Izena, Okinawa

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Flag of Izena
Official seal of Izena
Location of Izena in Okinawa Prefecture
Location of Izena in Okinawa Prefecture
Izena is located in Japan
Location in Japan
Coordinates: 26°56′42″N 127°56′28″E / 26.94500°N 127.94111°E / 26.94500; 127.94111Coordinates: 26°56′42″N 127°56′28″E / 26.94500°N 127.94111°E / 26.94500; 127.94111
RegionKyushu (Okinawa)
PrefectureOkinawa Prefecture
 • Total15.42 km2 (5.95 sq mi)
 (October 1, 2016)
 • Total1,518
 • Density98/km2 (250/sq mi)
 • TreeUbamegashi (Quercus Phillyraeoides)
 • FlowerRhododendron simsii
Time zoneUTC+9 (JST)
City hall address1203 Aza Nakada, Izena-son, Shimajiri-gun, Okinawa-ken
Websitevill.izena.okinawa.jp in Japanese

Izena (伊是名村, Izena-son, Okinawan: Ijina, also known as Meejii (前地)) is a village occupying Izena Island in the north of Okinawa Prefecture, Japan (though administered as part of Shimajiri District). There are five localities of about equal size and population located on the island: Izena, Nakada, Shomi, Uchihana, and Jicchaku (also called Serikyaku).

Izena's primary claim to fame is that it was the birthplace of King Shō En, the first king of the Second Shō Dynasty. It is also the birthplace of the contemporary artist Naka Bokunen and musician Irei Shunichi (伊禮俊一).

As of October 2016, the island has an estimated population of 1,518 and a density of 98 persons per square kilometer. The total area is 15.42 km² (5.95 mi²).

Izena Island

The island is accessible by a ferry that makes two daily round trips between Nakada Port and Unten Port in Nakijin Village, which is located North of Nago on Okinawa's main island. The ferry trip takes approximately one hour. Izena also has an airfield, though daily service to the island by airplane was halted in 2007.

The island's topography features a row of mountains spanning from the northwest to the southeast of the island, with generally flat, arable land covering the remainder. The island has several sandy beaches and designated camping areas with bathroom facilities. The view of Izena's rocky southern coastline is well known as one of Japan's best, with the rock formations 'Umi Gitara' and 'Agi Gitara' dramatically rising from the land and sea.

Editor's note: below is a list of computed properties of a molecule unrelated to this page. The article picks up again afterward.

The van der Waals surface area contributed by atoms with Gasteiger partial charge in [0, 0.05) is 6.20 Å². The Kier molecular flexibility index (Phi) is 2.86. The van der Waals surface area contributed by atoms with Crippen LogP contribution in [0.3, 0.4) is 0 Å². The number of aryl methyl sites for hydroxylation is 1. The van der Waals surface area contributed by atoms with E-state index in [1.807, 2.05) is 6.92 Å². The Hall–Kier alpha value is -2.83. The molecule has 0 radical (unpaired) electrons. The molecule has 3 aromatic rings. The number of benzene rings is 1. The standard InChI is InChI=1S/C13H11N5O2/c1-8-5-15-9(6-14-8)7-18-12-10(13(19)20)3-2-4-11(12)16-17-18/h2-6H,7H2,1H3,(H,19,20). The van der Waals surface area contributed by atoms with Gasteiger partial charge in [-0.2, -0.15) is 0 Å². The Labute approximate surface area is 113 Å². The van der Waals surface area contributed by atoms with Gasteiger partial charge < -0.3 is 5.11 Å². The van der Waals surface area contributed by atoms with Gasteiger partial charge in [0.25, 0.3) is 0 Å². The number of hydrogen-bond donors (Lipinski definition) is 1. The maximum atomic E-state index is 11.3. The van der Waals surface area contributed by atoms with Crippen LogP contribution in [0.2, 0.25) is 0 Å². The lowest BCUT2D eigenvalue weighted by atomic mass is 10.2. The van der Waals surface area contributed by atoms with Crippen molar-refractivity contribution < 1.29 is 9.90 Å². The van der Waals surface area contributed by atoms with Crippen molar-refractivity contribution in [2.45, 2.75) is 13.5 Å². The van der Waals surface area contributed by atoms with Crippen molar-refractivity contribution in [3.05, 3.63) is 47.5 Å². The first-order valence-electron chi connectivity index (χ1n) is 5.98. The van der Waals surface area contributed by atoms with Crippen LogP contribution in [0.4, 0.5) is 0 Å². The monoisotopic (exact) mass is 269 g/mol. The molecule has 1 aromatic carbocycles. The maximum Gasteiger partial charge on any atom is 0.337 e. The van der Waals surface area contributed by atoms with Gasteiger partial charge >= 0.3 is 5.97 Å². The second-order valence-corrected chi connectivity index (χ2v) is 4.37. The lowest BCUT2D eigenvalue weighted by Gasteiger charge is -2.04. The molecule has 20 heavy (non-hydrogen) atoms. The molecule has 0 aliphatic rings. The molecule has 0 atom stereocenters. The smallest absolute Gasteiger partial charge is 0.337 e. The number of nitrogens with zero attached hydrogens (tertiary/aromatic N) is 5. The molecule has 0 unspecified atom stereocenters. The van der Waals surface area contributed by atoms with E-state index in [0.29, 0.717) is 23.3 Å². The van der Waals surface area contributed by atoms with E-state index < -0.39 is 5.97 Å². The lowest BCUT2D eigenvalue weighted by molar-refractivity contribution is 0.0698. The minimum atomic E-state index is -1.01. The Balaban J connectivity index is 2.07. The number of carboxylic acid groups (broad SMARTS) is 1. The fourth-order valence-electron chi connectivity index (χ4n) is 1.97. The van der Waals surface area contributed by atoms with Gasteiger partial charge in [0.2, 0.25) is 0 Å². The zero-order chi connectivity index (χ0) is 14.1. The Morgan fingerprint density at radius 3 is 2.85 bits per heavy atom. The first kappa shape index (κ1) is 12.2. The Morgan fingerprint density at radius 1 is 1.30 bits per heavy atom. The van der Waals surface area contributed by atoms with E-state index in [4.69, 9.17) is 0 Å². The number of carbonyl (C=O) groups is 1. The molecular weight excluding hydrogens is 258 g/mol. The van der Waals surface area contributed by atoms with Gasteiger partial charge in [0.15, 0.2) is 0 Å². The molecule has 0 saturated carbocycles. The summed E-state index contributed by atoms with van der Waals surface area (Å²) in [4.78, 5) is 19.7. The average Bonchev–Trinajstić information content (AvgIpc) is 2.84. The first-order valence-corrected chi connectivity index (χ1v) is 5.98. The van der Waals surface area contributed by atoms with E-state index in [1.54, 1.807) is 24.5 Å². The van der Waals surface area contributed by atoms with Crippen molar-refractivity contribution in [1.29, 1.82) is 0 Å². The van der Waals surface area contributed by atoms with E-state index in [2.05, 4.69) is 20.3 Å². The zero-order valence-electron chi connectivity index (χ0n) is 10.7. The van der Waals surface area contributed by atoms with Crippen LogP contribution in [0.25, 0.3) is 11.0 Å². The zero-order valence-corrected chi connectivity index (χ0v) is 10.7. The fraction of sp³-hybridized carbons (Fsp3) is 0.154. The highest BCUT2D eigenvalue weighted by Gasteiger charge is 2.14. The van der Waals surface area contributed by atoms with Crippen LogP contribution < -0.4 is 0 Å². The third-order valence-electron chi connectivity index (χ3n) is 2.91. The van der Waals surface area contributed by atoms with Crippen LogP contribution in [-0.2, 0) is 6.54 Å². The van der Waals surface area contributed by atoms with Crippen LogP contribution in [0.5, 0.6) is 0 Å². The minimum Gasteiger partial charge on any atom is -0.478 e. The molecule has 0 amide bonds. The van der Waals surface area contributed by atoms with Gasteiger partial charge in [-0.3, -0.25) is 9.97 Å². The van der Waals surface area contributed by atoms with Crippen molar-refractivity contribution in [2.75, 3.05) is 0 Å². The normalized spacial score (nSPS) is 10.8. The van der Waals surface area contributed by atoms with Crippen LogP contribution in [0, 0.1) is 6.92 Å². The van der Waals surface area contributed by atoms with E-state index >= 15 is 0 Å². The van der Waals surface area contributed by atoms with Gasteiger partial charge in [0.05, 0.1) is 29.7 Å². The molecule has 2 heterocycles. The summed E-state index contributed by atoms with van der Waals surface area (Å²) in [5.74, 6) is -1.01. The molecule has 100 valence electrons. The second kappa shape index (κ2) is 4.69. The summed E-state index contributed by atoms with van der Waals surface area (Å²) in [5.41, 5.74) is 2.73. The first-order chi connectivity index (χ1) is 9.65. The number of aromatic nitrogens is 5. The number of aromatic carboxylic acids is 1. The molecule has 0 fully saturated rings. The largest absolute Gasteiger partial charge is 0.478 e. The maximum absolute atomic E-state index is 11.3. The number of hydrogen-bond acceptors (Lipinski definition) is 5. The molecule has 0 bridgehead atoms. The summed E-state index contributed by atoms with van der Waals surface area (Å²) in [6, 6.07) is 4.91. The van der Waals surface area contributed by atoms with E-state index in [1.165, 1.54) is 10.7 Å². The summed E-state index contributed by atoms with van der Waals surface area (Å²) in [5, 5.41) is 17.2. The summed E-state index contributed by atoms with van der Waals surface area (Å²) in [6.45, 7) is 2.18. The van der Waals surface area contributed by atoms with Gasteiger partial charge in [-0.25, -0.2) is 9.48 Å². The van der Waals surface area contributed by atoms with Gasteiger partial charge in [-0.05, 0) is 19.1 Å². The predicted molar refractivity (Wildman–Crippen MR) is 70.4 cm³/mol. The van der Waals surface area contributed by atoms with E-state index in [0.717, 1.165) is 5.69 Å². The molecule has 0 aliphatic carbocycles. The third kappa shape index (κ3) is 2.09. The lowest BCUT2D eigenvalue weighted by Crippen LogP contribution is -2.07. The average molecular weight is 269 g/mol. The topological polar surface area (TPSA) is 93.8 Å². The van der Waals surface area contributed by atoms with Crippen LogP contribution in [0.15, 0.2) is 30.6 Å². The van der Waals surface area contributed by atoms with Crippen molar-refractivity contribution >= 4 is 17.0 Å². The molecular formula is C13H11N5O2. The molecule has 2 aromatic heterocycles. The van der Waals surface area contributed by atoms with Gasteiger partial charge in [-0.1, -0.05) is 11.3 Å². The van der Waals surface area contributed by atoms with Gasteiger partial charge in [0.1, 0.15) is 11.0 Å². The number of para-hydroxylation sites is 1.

Izena's main crops are sugar and the edible seaweed mozuku, but there are also several rice paddies, livestock farms, and a cattle breeding facility. From December through April, sugar is harvested and processed at a refinery on the island before being exported. There is an awamori distillery in Izena Village that produces several varieties of the beverage.

Commerce on the island is limited to a small grocery store, gas station, farmer's market, and building supply store that are operated by Japan's Central Union of Agricultural Cooperatives, several other independently owned convenience stores, restaurants, and bars in each of the island's 5 villages, and several hotels along the beach and in the island's center. There is a scuba diving shop in Nakada Village open in the summer that provides equipment and tours.

There are a kindergarten, junior high school and elementary school, all located near the center of the island and serving all five villages. After graduating from junior high school, students must move to mainland Okinawa if they wish to attend high school. In the sense that they no longer live together, the island's youth become independent from their parents at 15 years old. As of 2010, the average size of each grade is 20 students.

Izena Island hosts an annual triathlon, the Izena 88 (2 km swim + 66 km bike + 20 km run) in the Autumn, participation of which (in 2007) was numbered at around 830. There is also a kids' triathlon for island residents on the day preceding the main race.

Izena is one of only a handful of places in Okinawa that was not ravaged by American and Japanese military forces during World War II. Though bombing caused approximately 50 civilian deaths on Iheya Island, Izena's close neighbor to the North. When American Marines landed on Izena during the night of June 23, 1945, they encountered no hostile defenses or enemy combatants and left shortly thereafter.

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